Finding value in platonic friendship

As a 20-year-old woman in a six-year relationship, it’s interesting to see how many people think the “excuse” of having a boyfriend doesn’t hold up when I reject them. But why?

The concept of the “friend zone” has always seemed silly to me. The term makes it seem like being in a platonic relationship lacks something. I think if our society valued platonic friendships more, then the friend zone wouldn’t seem so daunting (or seem like a punishment).

For some reason, we let sexual intercourse decide the value or level of our relationships. We see people completely disregarding their good friends because of one thing: sex. I’m not saying sex isn’t important …it’s just not as important as we think.

Oftentimes, people get into a relationship, and the promise of something new, exciting and sexual overshadows valuable platonic friendships.

Our culture limits most displays of affection to romantic relationships. It’s true, humans are tactile animals. We need to touch and be touched. But why can’t we derive that need from platonic friendships?

It really comes down to taboos. I’m not asking anyone to make out with their friends, but we could at least hug each other more. People that have been friend zoned could really benefit from a hug. However, it’s very likely those very people can take signs of affection as a sign of a romantic relationship.

Any prospective solution to this isn’t simple. We need to stop giving romantic relationships so much value. People shouldn’t feel like they’re missing out on something huge if they get friend zoned.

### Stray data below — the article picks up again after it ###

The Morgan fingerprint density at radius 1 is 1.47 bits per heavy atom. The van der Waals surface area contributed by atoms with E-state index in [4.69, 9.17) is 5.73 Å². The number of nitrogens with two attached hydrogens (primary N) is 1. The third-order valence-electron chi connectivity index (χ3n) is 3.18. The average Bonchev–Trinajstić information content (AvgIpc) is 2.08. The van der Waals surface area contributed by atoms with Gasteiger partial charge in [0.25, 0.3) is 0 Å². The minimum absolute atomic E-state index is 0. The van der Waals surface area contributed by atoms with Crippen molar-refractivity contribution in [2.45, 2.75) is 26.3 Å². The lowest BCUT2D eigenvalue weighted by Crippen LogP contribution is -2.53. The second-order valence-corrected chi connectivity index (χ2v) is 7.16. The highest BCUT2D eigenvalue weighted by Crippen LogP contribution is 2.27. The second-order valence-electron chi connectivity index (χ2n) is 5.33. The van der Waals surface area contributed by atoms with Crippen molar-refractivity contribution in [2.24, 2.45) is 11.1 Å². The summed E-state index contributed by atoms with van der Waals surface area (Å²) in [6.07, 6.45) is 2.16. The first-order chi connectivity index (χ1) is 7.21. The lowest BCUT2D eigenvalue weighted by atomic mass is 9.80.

The U.S. is pretty conservative when it comes to customs surrounding friendship. We don’t kiss our friends like other cultures, and even a hug between two men can be seen as taboo. In order to change our perception of friendships and romance, we’ll need to support those around us and think of what we want out of a relationship – whether it’s platonic or romantic.

I’ve been on both sides of the friend zone. In my mind, keeping a person I love is more important than possibly getting laid. However, different people have different needs, and we need to respect that.

It’s very possible for someone to need affection shown through sex. However, those people are at the point when we just need to step back and look at others’ differences. If you’re chasing someone that doesn’t want to have sex with you, just stop hurting yourself by chasing after a target that was never meant for you. If you can’t handle “just” being their friend, then you’re simply being selfish.

In the end, we all need to value our friendships, whether sex is involved or not. Who knows, you could be 90 years old and wheelchair-bound at some point. Will you want sex, or someone who’s there for you at the high and low points of life?